2. A postscript. I bought some of Tony Buzan’s paperback books for very cheap. When I got back (from West Point) to teaching at USAFA, both Freshman (whom I dearly love, I love teaching “English” to newbies) and graduating kids. Why? They need to know how to deal with new crud.

    Before class, I’d spread out copies of articles, and Buzan’s paperback books. Yours for the taking.
    Lynne, the Buzan stuff vanished instanter.

    Now I know my job at a military academy is deeply philosophical, and my experience is only partially (?) scientific as in double-blind etc.
    My students, my kids, my dogs, are not science experiments.

    I know you did a podcast on Sean Carroll’s venue.
    I’m retired, so no more faculty meetings!! At which, just as a tiny detail, Lori was writing with a glass dip pen. Which I’ve come to cherish–a good glass dip pen (Rohrer &Klinger fits my hand most) .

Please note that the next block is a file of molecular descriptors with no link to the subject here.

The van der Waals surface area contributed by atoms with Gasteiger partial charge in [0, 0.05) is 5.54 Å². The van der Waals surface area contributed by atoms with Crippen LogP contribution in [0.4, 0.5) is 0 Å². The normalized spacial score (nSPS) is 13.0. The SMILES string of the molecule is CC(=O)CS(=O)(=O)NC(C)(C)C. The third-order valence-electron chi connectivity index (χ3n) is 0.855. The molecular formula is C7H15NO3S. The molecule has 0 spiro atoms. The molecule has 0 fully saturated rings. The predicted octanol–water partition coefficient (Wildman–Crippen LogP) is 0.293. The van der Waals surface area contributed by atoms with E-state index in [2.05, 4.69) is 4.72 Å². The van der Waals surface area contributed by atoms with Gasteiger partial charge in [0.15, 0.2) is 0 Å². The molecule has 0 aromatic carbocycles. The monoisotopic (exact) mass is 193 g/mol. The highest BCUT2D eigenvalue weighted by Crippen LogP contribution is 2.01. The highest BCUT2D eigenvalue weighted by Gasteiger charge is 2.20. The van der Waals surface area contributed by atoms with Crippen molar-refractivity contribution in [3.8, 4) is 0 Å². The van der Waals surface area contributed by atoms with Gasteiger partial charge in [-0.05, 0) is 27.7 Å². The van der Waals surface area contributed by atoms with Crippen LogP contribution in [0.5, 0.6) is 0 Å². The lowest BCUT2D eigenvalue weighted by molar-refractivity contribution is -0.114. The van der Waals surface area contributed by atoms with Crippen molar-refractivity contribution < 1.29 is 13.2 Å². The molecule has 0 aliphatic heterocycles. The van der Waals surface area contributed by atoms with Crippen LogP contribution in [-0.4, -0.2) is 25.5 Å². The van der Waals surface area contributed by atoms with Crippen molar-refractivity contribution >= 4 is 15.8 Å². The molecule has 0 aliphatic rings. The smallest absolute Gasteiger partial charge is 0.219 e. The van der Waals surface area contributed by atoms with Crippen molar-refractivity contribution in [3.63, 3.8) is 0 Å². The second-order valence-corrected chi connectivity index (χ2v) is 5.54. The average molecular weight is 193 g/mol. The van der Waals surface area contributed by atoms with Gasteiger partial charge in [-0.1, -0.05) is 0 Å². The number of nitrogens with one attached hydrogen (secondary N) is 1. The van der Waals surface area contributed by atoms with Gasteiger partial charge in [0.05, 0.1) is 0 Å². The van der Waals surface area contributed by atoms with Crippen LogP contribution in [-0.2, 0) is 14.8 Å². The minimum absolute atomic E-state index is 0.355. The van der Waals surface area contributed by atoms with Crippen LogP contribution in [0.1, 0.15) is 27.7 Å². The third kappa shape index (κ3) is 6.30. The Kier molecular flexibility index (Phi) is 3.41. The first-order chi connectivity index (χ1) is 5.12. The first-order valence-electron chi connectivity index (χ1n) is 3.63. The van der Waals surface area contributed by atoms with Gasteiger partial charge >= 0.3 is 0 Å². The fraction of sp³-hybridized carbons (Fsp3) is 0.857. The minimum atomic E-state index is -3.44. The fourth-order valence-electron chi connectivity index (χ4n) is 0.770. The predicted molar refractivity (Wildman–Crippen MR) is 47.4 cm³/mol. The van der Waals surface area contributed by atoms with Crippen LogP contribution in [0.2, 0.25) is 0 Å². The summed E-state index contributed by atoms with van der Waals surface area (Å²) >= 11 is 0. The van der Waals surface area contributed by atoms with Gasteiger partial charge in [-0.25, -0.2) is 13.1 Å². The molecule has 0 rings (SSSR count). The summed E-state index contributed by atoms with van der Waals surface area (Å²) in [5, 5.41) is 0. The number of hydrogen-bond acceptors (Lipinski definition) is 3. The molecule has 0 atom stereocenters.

Various learning ways. I need to see the stroke, the way ink lays itself on a surface, how that surface interacts with the ink–that juge sequence lodges in my brain that Kanji.

    1. Thank you for both the additional messages, Petra. I know Tony Buzan’s work a bit. I haven’t looked at it in this context, though. I shall do so! Anecdotal evidence is still valuable in pointing me to different resources, which is what I wanted.

      I have often looked at glass pens online but never considered buying one, but I love the idea of trying it in this context. I shall look again. They are so beautiful, but I didn’t know if they would actually write well given the lack of flexibility. I do copperplate which needs a lot of flexibility in the nib. So much to explore! Thank you again,

      Lynne

  3. For what it’s worth, Tony Buzan was a name that I came across as I was trying to help my bored students to get exited anout learning. He did “mind-mapping.” Sometime in the 1980s.
    Basic idea: say you need to give a speech. OK, you sit down (? not necessary but it means you stop and attend).